Posts Tagged ‘Candlemas’

Popovers and a Story for Groundhog Day

Tuesday, February 2nd, 2010

The Problem web

We have made it to winter’s midpoint! Poised between the winter solstice and the vernal equinox, February 2 is Candlemas. This ancient holiday celebrates the longer and brighter hours of daylight we now notice and enjoy.
Traditional foods for Candlemas usually contain grain of some sort, in celebration of the stirrings of crops deep beneath the still frozen ground. These foods are also often round and golden to mimic the sun.
Last night my family and I enjoyed a winter treat that nicely embodies those criteria—popovers. SOMEWHERE I have my grandmother’s recipe for cheese popovers; I recall that she gently folded 1/4 cup of shredded cheddar cheese into her popovers. We had these at Christmas, and they were lovely.
I couldn’t find that recipe this week so instead I used the basic popover formula shared by most cookbooks I have on my shelf, a proportion of 1 cup of of milk and 1 of flour to 2 eggs.
Instead of folding the cheese in, I tried sprinkling a bit of cheddar on top of the popover batter. Alas, it fell in a bit, making little holes in most of my popovers. They were still awfully tasty, however, so I wasn’t upset.
The recipe appears below. Before we get to it, however, here is a story that celebrates another name for February 2, Groundhog Day. As you know, on this day the groundhog is alleged to wake up from hibernation and peer out of its den to look for its shadow.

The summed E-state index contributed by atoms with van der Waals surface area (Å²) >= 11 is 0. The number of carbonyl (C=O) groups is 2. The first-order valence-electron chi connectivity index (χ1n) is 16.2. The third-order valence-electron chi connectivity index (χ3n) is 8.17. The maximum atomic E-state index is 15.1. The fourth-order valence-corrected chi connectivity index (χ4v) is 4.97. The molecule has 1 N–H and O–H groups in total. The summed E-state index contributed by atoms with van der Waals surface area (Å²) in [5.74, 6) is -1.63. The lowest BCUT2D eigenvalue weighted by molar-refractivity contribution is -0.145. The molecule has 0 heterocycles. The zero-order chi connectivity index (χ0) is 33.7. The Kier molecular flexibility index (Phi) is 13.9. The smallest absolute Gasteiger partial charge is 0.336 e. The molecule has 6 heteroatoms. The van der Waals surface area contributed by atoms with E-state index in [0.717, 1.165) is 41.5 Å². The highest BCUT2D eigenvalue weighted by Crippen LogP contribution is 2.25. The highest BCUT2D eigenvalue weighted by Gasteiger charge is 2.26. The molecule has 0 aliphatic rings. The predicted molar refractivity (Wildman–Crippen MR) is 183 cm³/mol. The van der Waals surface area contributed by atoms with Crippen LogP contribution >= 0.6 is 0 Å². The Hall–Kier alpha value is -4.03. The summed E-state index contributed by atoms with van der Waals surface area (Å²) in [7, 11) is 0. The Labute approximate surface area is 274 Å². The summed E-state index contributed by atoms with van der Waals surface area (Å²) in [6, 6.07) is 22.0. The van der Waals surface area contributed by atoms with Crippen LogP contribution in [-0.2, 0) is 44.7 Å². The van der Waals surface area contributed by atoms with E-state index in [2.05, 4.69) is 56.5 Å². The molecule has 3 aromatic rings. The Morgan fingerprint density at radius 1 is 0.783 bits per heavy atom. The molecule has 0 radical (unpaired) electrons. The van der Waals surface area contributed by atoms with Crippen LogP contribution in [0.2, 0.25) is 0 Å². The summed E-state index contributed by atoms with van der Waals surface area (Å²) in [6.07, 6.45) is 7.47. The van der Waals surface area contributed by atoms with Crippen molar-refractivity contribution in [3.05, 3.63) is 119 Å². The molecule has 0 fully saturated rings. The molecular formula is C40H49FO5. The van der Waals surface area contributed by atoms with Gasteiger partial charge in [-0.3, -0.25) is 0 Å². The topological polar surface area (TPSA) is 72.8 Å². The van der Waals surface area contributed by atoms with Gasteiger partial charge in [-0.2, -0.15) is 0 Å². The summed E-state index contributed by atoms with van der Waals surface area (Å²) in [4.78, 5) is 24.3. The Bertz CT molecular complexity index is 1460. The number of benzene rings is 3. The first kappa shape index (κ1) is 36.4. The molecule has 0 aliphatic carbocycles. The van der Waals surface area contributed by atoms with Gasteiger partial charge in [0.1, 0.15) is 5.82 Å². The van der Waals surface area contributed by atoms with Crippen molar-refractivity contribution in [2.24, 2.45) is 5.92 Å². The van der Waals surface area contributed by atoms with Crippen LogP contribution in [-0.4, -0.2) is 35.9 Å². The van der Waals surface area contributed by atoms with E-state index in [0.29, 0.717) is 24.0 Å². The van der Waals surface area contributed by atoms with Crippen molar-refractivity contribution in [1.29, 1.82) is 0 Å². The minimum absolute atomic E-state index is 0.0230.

If the shadow is visible (that is, if the day is sunny), winter will last another six weeks. If not, spring will come early.
Where I live in Massachusetts we are ALWAYS guaranteed another six weeks of winter (at least!) on February 2. The holiday retains its appeal, however, and my nephew Michael certainly enjoyed writing about it.
He also enjoyed eating the popovers.
by Michael Weisblat
This is a story of how two groundhogs get mad at each other, fight each other, and fix their problem.
One day in a hole two groundhogs are so peaceful and happy. Their names are Michael and Collin.
Collin said, “It’s almost Groundhog Day. Who will go up?”
Michael answered, “Me. I want to go up!”
Collin said, “No, I want to go up!”
They both started to argue about who would go first. Then Michael had an idea. “Let’s make the hole of our house wider. Then we could pop out at the same time.”
So that’s what they did. They lived happily ever after.
P.S. They did not see their shadow.
Whether or not you see your shadow today, I hope you enjoy this recipe. Happy Groundhog Day (and Candlemas)………
Cheese Popovers
1 cup milk at room temperature
2 eggs at room temperature
1 tablespoon melted butter
1 cup flour
1/2 teaspoon salt
freshly ground pepper to taste
1/4 cup grated sharp cheddar cheese (use a little more if you wish, but don’t overdo!)
In a bowl vigorously whisk together the milk, eggs, and melted butter. Stir in the flour, salt, and pepper. If you wish to add the cheese now, do so gently. Let the mixture sit for 1/2 hour.
While the batter is resting preheat the oven to 450 degrees and lightly butter the insides of 9 muffin tins. When the oven has preheated place the tins on a cookie sheet and put them in the oven for a minute or two to preheat.
Take the sheet out and quickly fill the muffin tins with the batter. If you have not yet added the cheese, put a small amount in the center of each muffin tin. If you are using a set of 12 muffin tins, be sure to pour a little water in the empty tins to keep them from burning.